Night Photography

Night photography refers to photographs taken outdoors between dusk and dawn. Night photographers generally have a choice between using artificial light or using a long exposure, exposing the scene for seconds or even minutes, in order to give the film enough time to capture a usable image, and to compensate for reciprocity failure. With the progress of high-speed films, higher-sensitivity digital image sensors, wide-aperture lenses, and the ever-greater power of urban lights, night photography is increasingly possible using available light.

Nude Photography

Nude photography is a style of art photography which depicts the nude human body as a study. Nude photography should be distinguished from erotic photography, which has a sexually suggestive component.

Many photographers consider an art nude photograph to be a one that studies the human body, rather than the person. A photograph of a person that is meant to be recognized is called a portrait, and nude photographs often do not show a face at all. Nude photography is generally not a snapshot, but a composed image of a person in a still position. As an art form, nude photography is a stylized depiction of the nude body with the line and form of the human figure as the primary objective. Photographers sometimes use extremes of light and shadow, oiled skin, and shadows falling across the body to show texture and structure of the body

Panoramic Photography

Panoramic photography is a technique of photography, using specialised equipment or software, that captures images with elongated fields of view. It is sometimes known as wide format photography. The term has also been applied to a photograph that is cropped to a relatively wide aspect ratio. While there is no formal division between "wide-angle" and "panoramic" photography, "wide angle" normally refers to a type of lens, but this lens type does not necessarily image a panorama. An image made with an ultra wide angle fisheye lens covering the normal film frame of 1:1.33 is not automatically considered to be a panorama. An image showing a field of view approximating, or greater than, that of the human eye - about 160° by 75° - may be termed panoramic. This generally means that an image with an aspect ratio of 2:1 or larger, the image being at least twice as wide as its height. The resulting images take the form of a wide strip. Some panoramic images have aspect ratios of 4:1 and sometimes 10:1, covering fields of view of up to 360 degrees. Both the aspect ratio and coverage of field are important factors in defining a true panoramic image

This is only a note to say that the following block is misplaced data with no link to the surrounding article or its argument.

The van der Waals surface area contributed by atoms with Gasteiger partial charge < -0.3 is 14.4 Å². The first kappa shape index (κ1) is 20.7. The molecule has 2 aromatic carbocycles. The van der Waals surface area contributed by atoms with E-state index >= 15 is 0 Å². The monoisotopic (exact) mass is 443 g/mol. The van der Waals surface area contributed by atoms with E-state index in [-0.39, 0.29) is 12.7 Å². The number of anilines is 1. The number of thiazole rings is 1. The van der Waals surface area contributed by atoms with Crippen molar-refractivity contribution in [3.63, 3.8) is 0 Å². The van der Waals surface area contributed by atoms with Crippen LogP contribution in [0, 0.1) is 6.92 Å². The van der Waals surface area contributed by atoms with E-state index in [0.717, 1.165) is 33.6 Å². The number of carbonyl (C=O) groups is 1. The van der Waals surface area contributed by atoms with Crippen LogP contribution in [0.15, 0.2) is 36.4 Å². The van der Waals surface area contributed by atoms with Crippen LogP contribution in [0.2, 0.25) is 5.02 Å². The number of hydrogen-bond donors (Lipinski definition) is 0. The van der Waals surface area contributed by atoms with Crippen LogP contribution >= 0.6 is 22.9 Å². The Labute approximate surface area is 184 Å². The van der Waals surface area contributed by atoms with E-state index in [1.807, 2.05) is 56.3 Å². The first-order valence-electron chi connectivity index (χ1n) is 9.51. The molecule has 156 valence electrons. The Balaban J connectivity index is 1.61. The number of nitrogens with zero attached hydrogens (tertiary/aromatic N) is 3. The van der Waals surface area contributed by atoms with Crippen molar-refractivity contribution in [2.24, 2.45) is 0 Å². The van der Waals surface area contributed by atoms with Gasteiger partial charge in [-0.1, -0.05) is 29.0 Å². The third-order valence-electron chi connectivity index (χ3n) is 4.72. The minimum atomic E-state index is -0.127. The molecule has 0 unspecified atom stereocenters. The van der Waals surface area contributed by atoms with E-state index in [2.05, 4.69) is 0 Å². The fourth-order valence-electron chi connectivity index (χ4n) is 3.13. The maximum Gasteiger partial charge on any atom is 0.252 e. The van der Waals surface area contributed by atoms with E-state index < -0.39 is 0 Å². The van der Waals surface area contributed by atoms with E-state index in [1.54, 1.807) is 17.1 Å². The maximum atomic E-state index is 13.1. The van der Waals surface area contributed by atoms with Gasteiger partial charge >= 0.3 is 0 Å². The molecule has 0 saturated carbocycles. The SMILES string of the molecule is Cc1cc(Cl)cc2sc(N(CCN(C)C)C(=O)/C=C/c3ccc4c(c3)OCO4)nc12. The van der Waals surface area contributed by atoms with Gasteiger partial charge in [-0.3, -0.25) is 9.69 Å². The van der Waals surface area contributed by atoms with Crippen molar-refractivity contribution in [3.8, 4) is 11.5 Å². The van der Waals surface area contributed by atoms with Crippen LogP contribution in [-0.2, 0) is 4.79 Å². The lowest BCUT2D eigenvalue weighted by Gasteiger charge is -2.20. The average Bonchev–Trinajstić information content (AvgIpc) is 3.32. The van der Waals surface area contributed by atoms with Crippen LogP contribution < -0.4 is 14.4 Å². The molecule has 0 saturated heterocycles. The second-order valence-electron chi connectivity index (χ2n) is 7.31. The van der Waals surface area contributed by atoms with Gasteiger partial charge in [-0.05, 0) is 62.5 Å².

Photojournalism

Photojournalism is a particular form of journalism (the collecting, editing, and presenting of news material for publication or broadcast) that creates images in order to tell a news story. It is now usually understood to refer only to still images, and in some cases to video used in broadcast journalism or for personal use. Photojournalism is distinguished from other close branches of photography (such as documentary photography, street photography or celebrity photography) by the qualities of:

Timeliness — the images have meaning in the context of a recently published record of events.

Objectivity — the situation implied by the images is a fair and accurate representation of the events they depict in both content and tone.

Narrative — the images combine with other news elements to make facts relatable to the viewer or reader on a cultural level.

Portrait Photography

Portrait photography (also known as portraiture) is the capture by means of photography of the likeness of a person or a small group of people, in which the face and its expression is predominant. The objective is to display the likeness, personality, and even the mood of the person. Like other types of portraiture, the focus of the photograph is the person's face, although the entire body and the background may be included. A portrait is generally not a snapshot, but a composed image of a person in a still position. A portrait often shows a person looking directly at the camera.

Sports Photography

Sports photography refers to the genre of photography that covers all types of sports. In the majority of cases, it is a branch of photojournalism. The main application of sports photography is for editorial purposes; dedicated sports photographers usually work for newspapers, major wire agencies or dedicated sports magazines

Still Life Photography